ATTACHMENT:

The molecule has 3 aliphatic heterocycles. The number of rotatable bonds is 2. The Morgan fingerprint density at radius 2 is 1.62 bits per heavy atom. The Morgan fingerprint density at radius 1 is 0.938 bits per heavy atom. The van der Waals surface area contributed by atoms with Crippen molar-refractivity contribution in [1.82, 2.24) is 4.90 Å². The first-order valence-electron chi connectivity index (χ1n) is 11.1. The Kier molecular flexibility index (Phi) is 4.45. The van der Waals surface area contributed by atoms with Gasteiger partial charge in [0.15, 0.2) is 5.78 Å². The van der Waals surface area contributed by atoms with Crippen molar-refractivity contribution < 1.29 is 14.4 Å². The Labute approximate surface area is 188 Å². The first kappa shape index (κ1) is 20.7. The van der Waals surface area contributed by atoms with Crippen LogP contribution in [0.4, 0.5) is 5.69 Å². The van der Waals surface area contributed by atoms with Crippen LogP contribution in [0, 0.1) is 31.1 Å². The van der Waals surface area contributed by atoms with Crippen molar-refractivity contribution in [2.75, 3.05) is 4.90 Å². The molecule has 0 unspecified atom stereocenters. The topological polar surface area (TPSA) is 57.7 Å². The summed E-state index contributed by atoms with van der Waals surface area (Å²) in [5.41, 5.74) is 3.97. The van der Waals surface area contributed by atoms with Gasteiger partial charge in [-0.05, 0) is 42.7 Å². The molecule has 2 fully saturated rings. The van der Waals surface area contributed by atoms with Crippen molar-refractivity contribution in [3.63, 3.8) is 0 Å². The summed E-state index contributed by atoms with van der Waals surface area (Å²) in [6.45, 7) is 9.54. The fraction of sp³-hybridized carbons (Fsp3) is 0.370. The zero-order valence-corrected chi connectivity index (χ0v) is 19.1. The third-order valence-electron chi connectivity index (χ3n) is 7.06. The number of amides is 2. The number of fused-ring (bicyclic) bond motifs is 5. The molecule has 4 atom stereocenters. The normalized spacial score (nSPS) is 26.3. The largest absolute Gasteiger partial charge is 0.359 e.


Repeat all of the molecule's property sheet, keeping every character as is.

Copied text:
The molecule has 3 aliphatic heterocycles. The number of rotatable bonds is 2. The Morgan fingerprint density at radius 2 is 1.62 bits per heavy atom. The Morgan fingerprint density at radius 1 is 0.938 bits per heavy atom. The van der Waals surface area contributed by atoms with Crippen molar-refractivity contribution in [1.82, 2.24) is 4.90 Å². The first-order valence-electron chi connectivity index (χ1n) is 11.1. The Kier molecular flexibility index (Phi) is 4.45. The van der Waals surface area contributed by atoms with Gasteiger partial charge in [0.15, 0.2) is 5.78 Å². The van der Waals surface area contributed by atoms with Crippen molar-refractivity contribution < 1.29 is 14.4 Å². The Labute approximate surface area is 188 Å². The first kappa shape index (κ1) is 20.7. The van der Waals surface area contributed by atoms with Crippen LogP contribution in [0.4, 0.5) is 5.69 Å². The van der Waals surface area contributed by atoms with Crippen LogP contribution in [0, 0.1) is 31.1 Å². The van der Waals surface area contributed by atoms with Crippen molar-refractivity contribution in [2.75, 3.05) is 4.90 Å². The molecule has 0 unspecified atom stereocenters. The topological polar surface area (TPSA) is 57.7 Å². The summed E-state index contributed by atoms with van der Waals surface area (Å²) in [5.41, 5.74) is 3.97. The van der Waals surface area contributed by atoms with Gasteiger partial charge in [-0.05, 0) is 42.7 Å². The molecule has 2 fully saturated rings. The van der Waals surface area contributed by atoms with Crippen molar-refractivity contribution in [3.63, 3.8) is 0 Å². The summed E-state index contributed by atoms with van der Waals surface area (Å²) in [6.45, 7) is 9.54. The fraction of sp³-hybridized carbons (Fsp3) is 0.370. The zero-order valence-corrected chi connectivity index (χ0v) is 19.1. The third-order valence-electron chi connectivity index (χ3n) is 7.06. The number of amides is 2. The number of fused-ring (bicyclic) bond motifs is 5. The molecule has 4 atom stereocenters. The normalized spacial score (nSPS) is 26.3. The largest absolute Gasteiger partial charge is 0.359 e.